For Stephon Marbury to salvage this season and find success for himself and the Boston Celtics, he has to accept the limited role that he is given with the team. That's not an easy situation for a player of his level. The reason his role will be limited is mainly because Rajon Rondo is having an excellent season -- not a good season, an excellent season. Rondo is the heart of the C's defense. Everyone talks, and rightfully so, about Kevin Garnett and Kendrick Perkins in the frontcourt, but the reason all of this stuff works is because of Rondo at the point. He's fourth in the league in steals (1.95 per game). He creates havoc defensively. He's a great rebounder (5.4 rebounds per game), second only to Jason Kidd (6.2) among point guards. He's playing 30-plus minutes per game so far.
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The battle for the top seed in the Eastern Conference took another twist Thursday night, when Cleveland's Ben Wallace suffered a broken right fibula against the Rockets that could force him to miss the rest of the regular season.
His loss compromises the post depth for the Cavaliers, leaving more minutes for Anderson Varejao and rookie J.J. Hickson. While Wallace is not the player he once was, he was still an important rebounder and defender.
Just this past week, we looked at a less severe injury to Kevin Garnett and its impact on the Boston Celtics, and discovered that in such a tight race, even missing one to two weeks could have a significant effect.
With Wallace in the lineup, Cleveland had the inside edge for the No. 1 seed at 42 percent -- projecting to win 20 of their final 25 regular-season games.
Out of 10,000 simulations, the injury costs the Cavaliers just an average of half a win over those final 25 games, but that small number is still important because it means they are no longer the clear favorites to finish with the East's best record.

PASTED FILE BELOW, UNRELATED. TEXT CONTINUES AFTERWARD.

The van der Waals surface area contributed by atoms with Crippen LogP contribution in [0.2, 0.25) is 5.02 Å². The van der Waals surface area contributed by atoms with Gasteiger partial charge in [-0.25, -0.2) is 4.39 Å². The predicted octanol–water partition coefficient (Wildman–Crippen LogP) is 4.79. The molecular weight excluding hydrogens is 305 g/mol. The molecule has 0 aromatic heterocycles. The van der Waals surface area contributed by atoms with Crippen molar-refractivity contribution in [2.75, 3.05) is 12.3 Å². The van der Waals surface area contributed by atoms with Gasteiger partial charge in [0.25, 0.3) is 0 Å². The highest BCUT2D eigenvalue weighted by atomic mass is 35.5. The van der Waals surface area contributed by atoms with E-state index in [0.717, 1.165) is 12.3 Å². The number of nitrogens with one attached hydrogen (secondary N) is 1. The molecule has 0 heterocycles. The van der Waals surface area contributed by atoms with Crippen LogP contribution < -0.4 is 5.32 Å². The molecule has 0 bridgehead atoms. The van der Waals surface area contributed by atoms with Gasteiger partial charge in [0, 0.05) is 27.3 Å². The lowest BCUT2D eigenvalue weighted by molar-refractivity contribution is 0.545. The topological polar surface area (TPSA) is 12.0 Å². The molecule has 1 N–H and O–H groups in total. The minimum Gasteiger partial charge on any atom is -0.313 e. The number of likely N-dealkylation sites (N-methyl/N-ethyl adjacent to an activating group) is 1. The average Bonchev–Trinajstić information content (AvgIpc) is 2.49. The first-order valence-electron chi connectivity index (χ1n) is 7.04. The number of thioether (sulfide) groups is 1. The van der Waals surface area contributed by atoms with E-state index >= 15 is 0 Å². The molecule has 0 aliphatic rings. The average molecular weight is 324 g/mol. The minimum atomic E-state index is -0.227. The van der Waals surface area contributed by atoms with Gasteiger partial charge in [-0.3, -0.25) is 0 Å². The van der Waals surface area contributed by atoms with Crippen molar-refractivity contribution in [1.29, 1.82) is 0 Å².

Boston and Cleveland are now projected to have an equal chance at winning the all-important top seed. Orlando still has an outside chance, but remains a distant third. The Magic are the likely second-round opponent for whichever squad finishes second, creating a large incentive to win as many games as possible.
Insiders can read the rest of AccuScore's analysis here.
Whether this will work depends on a lot of factors -- whether Marbury is willing to take on a subordinate role, whether he's willing to commit at the defensive end for the first time in his career and whether he can avoid alienating his own locker room.
But much of it depends on a question we simply don't know the answer to: How much does this guy have left, anyway?
Marbury hadn't played in more than a year, until his Celtics debut Friday, when he scored eight points in 13 minutes. He missed most of last season with ankle problems, and was Tinsley'd by the Knicks before he ever played a game this season. The only prolonged exposure we've had to him was in the preseason, when, by all accounts, he appeared to be in great shape and played reasonably well.
If that's still true, he can help Boston with his ability to score off the drive and his passable long-range shooting. Even during the past two miserable years in New York, his PER was around the league average, and although outside shooting wasn't his forte as a younger player, he made 35.7 percent, and 37.8 percent on 3-pointers, in the past two seasons.
Marbury doesn't need to be Starbury to help the Celtics considerably. If he just puts up numbers similar to the ones he put up in New York the past two seasons and defends with reasonable effort, he'll be a massive improvement on the Pruitt-Scalabrine combo; it's possible he could be an upgrade on Tony Allen for the playoffs, too.
There's a reason this might actually work, and it's the one difference between this stop and every other place he has been in his career: Marbury needs Boston a lot more than Boston needs Marbury. If Marbury starts wallowing in negativity or playing keep-away from his teammates, the Celtics can just cut him. There are no cap implications, no long-term dollars at stake. Just a short, sweet sayonara.
To read Hollinger's entire analysis of Marbury's move to Boston, click here.
However, it's not as much as they had hoped. At the beginning of the season, teams were projecting a $62 million salary cap in the summer of 2009.
Now, given the economy, league sources suggest that the cap will likely come in below this season's $58.6 million cap number. Sources say the cap should be somewhere between $57 million and $58 million. For the purposes of this projection, we're going with a $58 million cap.
Furthermore, of the teams mentioned, only three -- the Pistons, Grizzlies and Thunder -- are likely to have significant money to make a play for free agents. The other teams would have to waive key free agents to get far enough under the cap.
The Pistons seem to be in the best place to land a big-time free agent. They could be around $18 million under the cap if they let Allen Iverson and Rasheed Wallace walk. If Kwame Brown decides not to pick up his player option, they would be around $22 million under.• See who else has cap room in 2009-10 • Read more on potential free agents
Stephon Marbury shoots a smile back at the crowd Friday as he is welcomed to Boston with a standing ovation.